#GoSilent on Memorial Day 2016

Honoring Memorial Day

by Madelyn Griffith-Haynie, CTP, CMC, ACT, MCC, SCAC
Part of the What Kind of World Series

If ye break faith with us who die
We shall not sleep, though poppies grow
In Flanders fields.
~ John McCrae, May 1915

How do YOU relate to Memorial Day?

For many fortunate people – 80% of us, according to a poll taken by the National World War II Museum —  Memorial Day is little more than the official beginning of summer. It’s the day we get our barbeques and lawn furniture out of storage to picnic with family and friends until our Labor Day parties mark summer’s end.

One of the longest-standing events that many will attend this year is the Indianapolis 500, held on the Sunday of Memorial Day weekend.

NASCAR‘s Coca-Cola 600 has been held later that day since 1961 and, since 1976, the Memorial [Golf] Tournament has been held on or close to Memorial Day.

And still . . .

For too many other Americans, however, Memorial Day marks the anniversary of the day they honor that other day – the one that changed their lives forever – a day of remembrance when they hope that the deaths of their loved ones will never be forgotten, and when they pray that their fathers, husbands, uncles, nephews, sons and grandsons did not die in vain.

It is the one day set aside for all of us to honor and remember, as a nation, the men and women who lost their lives while serving in the United States Armed Forces.

It happens every year on the last Monday of May
May 30th in 2016

Many people will take time to visit cemeteries and memorials around the county to honor the loved ones of others who have given their lives in military service, as well as anyone they know personally who has made the ultimate sacrifice.

Various groups of volunteers will visit national cemeteries to place American flags on soldiers’ graves.

Cities and townships across the nation will hold stately parades led by marching bands, often including Army jeeps and other military vehicles, antique as well as current.  The National Guard is often featured in those parades, along with Air Force, Army, Navy, Marine Corps, Coast Guard — active servicemen and women marching alongside veterans of all ages, in uniforms representing many too many wars and even more fallen soldiers.

Read more of this post

Rarely Proud to be an American Anymore

How did our country become so selfish?
An interaction that left me Grumpy – and it’s not even Monday!

© Madelyn Griffith-Haynie, CTP, CMC, ACT, MCC, SCAC
in the Monday Grumpy Monday Series

Walkin’ my Dog

As someone who moved around a lot throughout my life, I am currently living a considerably more isolated life than I would prefer because I have landed in a town I can’t really understand – Cincinnati, Ohio.

From my experience, at least, Cincinnati seems to be one of those towns I’ve come to call “passport towns.”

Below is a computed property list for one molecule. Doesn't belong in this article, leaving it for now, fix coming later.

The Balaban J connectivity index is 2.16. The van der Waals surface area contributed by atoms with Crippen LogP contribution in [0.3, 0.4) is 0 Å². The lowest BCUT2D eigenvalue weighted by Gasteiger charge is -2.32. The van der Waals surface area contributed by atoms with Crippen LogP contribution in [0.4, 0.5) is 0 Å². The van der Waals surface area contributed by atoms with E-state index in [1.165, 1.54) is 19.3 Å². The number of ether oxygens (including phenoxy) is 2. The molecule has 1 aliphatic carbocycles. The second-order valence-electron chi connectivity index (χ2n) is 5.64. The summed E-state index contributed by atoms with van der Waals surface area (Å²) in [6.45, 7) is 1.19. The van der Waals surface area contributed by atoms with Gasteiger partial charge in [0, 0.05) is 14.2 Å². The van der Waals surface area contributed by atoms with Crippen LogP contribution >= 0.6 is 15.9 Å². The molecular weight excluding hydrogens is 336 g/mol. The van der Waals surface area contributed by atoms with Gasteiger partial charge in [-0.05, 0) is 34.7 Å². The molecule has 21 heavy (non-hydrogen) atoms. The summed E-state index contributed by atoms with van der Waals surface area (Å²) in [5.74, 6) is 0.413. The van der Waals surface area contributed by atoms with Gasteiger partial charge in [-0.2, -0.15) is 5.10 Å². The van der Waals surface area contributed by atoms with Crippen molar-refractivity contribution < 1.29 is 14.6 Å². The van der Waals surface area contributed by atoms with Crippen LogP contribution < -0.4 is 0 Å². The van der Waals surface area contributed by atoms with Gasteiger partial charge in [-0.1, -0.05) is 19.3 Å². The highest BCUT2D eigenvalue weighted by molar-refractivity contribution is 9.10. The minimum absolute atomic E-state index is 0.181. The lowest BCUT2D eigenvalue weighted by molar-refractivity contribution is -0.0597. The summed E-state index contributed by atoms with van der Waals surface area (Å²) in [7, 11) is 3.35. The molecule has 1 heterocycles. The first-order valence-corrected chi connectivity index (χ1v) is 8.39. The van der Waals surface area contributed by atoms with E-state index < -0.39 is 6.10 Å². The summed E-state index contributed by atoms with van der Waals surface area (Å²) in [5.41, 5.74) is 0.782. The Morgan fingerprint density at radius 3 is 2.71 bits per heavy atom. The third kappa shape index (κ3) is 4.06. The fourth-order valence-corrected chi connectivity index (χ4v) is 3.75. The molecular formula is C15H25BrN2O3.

An introduction from somebody who’s grown up here – or lived here for most of his or her life – seems to be a prerequisite for even so much as a welcoming smile many days, and certainly the passport needed to develop a community of true friends. Since my move here several years ago, I have found myself quite lonely as a result.

True friends share each others’ lives, not merely conversations in passing or occasional calls for help or understanding in times of trouble. Most of my friends are scattered across the nation, so I frequently get a hankering for a a bit of face-to-face interaction, even though, since Kate Kelly’s passing, I no longer know anyone in Cincinnati I could count among my true friends.

Enforced isolation is something I have not experienced since, many years ago now, I first moved to New Orleans, Louisiana for grad school – another passport town. That surprised me, by the way. I’ve always made friends easily, and it’s extremely rare to need a passport in the South. But I think I finally figured it out.


I’ve observed that the two towns I mentioned are alike in this way: people who grow up there tend to stay put or move back “home,” perhaps because they finally tire of living in some other passport town where they couldn’t develop a community of friends either. In any case, a great many of the residents of these towns seem disinclined to widen their circles to include a stranger without the requisite introduction from a local.

Taking my own advice (from the Series I have been writing on loneliness and isolation), my little dog TinkerToy and I get out several times a day – and I smile warmly at everyone I pass on our walks around the neighborhood (even if they don’t return my smile). I engage anyone who seems the least bit friendly in a passing conversation.

“Hi, how are you?”
“Don’t you just love (or hate) this weather?”

When I notice an expression on a face that seems to indicate that they are about to bring our little chat to a close, I wave them on and tell them I hope they have a nice day.

Related posts:
The Importance of Community to Health
When You’re Longing for Connection

But passport towns are not the central point of today’s post.
Walking my dog is how I came to meet Staff Sergeant Brown.

Some actual connection

My little Shih Tzu TinkerToy and I frequently pass a small cigarettes-snacks-and-beer store that serves the many college students in this section of the walking neighborhood I currently call home. Staff Sergeant Brown was sitting on a stoop out in front, keeping watch on two large garbage bags bulging with cans.

Do you know what he can get for those cans these days?  A whole thirty cents – per pound.

And that’s how this courageous, 63 year old veteran of FOUR wars is currently supporting himself – because he is too proud to beg.

Don’t forget that you can always check out the sidebar
for a reminder of how links work on this site, they’re subtle ==>

Read more of this post

%d bloggers like this: